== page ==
“Years ago,” said Vikram. “The author—Tor Bass—he was rather an odd goose, as I recall. Ever read any of his other books?”

The kid shrugged. “Just Blue Moon,” he said. “It was good.”

Vikram smiled a crooked, approving smile. “I’m Vikram, by the way,” he said.


“I’m surprised you can still find his books,” said Vikram.

“I inherited some of my dad’s old paperbacks,” said Miles, closing the dog-eared book and resting it in his lap.

“I think his best was The Harpies of Ganymede,” said Vikram. “Do you know it?”

Miles shook his head.

“It was never one of his more popular books,” Vikram admitted. “It was sort of an homage to Dante’s Divine Comedy, set on the moons of Jupiter.”

“I never took Bass for being very religious,” said Miles.

“Well, no, unlike Dante, Bass took a fairly dim view of heaven.”

Miles nodded. “That would make sense,” he said. “Skygarden is kind of like a version of heaven to the first.”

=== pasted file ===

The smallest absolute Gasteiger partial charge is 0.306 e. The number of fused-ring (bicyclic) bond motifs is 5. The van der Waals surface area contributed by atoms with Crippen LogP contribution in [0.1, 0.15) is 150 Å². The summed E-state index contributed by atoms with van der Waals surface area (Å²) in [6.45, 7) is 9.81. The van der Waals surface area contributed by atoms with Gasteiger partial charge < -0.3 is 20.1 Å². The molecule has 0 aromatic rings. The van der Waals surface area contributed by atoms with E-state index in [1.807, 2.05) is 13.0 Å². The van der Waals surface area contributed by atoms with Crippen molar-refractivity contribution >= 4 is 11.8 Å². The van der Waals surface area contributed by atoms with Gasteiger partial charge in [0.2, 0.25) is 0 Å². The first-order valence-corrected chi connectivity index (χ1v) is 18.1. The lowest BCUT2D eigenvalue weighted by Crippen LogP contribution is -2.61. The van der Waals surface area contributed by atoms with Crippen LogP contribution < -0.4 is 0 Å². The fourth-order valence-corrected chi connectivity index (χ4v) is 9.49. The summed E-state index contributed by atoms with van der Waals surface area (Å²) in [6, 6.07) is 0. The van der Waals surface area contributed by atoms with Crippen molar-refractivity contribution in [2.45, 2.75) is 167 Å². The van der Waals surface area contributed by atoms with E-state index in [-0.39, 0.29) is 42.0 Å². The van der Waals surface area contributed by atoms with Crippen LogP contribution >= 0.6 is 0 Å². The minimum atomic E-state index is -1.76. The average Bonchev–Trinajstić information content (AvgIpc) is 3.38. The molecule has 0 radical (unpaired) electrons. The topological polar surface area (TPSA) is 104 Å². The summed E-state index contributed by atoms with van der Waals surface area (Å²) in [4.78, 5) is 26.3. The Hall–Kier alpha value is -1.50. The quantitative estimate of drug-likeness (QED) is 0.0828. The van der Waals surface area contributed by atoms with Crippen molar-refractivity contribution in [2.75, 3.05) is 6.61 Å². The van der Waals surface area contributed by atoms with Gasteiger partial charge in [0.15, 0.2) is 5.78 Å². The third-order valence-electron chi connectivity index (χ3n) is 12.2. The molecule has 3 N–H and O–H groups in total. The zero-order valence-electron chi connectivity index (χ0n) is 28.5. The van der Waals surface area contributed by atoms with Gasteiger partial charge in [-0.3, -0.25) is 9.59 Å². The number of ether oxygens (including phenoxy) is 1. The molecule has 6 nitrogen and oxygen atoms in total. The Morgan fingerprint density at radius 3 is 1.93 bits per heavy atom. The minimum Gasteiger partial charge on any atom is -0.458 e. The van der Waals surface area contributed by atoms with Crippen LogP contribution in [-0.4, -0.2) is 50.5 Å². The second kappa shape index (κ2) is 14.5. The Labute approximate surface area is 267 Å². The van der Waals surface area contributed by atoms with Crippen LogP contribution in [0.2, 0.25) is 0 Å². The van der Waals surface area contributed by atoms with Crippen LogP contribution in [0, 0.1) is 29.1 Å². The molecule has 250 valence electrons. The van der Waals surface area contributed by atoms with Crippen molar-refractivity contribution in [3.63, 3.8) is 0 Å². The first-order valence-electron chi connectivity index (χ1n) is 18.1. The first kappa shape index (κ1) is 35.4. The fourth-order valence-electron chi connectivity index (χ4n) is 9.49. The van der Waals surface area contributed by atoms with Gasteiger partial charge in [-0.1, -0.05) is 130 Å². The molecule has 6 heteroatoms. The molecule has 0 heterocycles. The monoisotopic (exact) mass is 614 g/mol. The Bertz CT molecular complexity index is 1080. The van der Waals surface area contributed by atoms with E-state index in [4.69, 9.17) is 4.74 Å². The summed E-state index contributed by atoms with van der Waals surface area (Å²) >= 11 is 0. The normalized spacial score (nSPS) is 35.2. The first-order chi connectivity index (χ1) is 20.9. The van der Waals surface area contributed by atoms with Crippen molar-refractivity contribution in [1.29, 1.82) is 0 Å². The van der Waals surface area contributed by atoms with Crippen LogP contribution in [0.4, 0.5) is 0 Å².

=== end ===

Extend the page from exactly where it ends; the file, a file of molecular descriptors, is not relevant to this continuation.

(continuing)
“Right,” said Vikram. “The idea of paradise is a fairly universal religious delusion.”

“Well, what about, uh...” Miles began. “I mean, don’t Hindus believe in reincarnation?”

“I guess,” said Vikram. “That is, I assume so, but I’m no expert. I don’t go to temple, or wherever it is Hindus go.”

“Oh.” Miles smiled, disarmed. “I never really went to church regularly, either,” he admitted. “When I was little, though, my parents did make me go to Sunday school. One time, I remember my teacher was going on about what heaven would be like, and I started crying. When she asked me what was wrong, I said, ‘I don’t wanna go to heaven!’ She said, ’Why on earth not?’ And I said, ’Because it sounds so boring.’”

Vikram blinked in surprise. “I bet the other kids loved you,” he said.

“I remember my teacher said, ’Well, you probably won’t have to go there for a long time, anyway.’”

“Hah—probably,” said Vikram. He liked this kid. He was thinking Miles showed real promise as he drew a pack of smokes from his breast pocket and shook one up to his mouth. He started patting down his coat and pants looking for a light when the old man cleared his throat and gestured at the sign just above the ashtray that read NE FUMEZ PAS.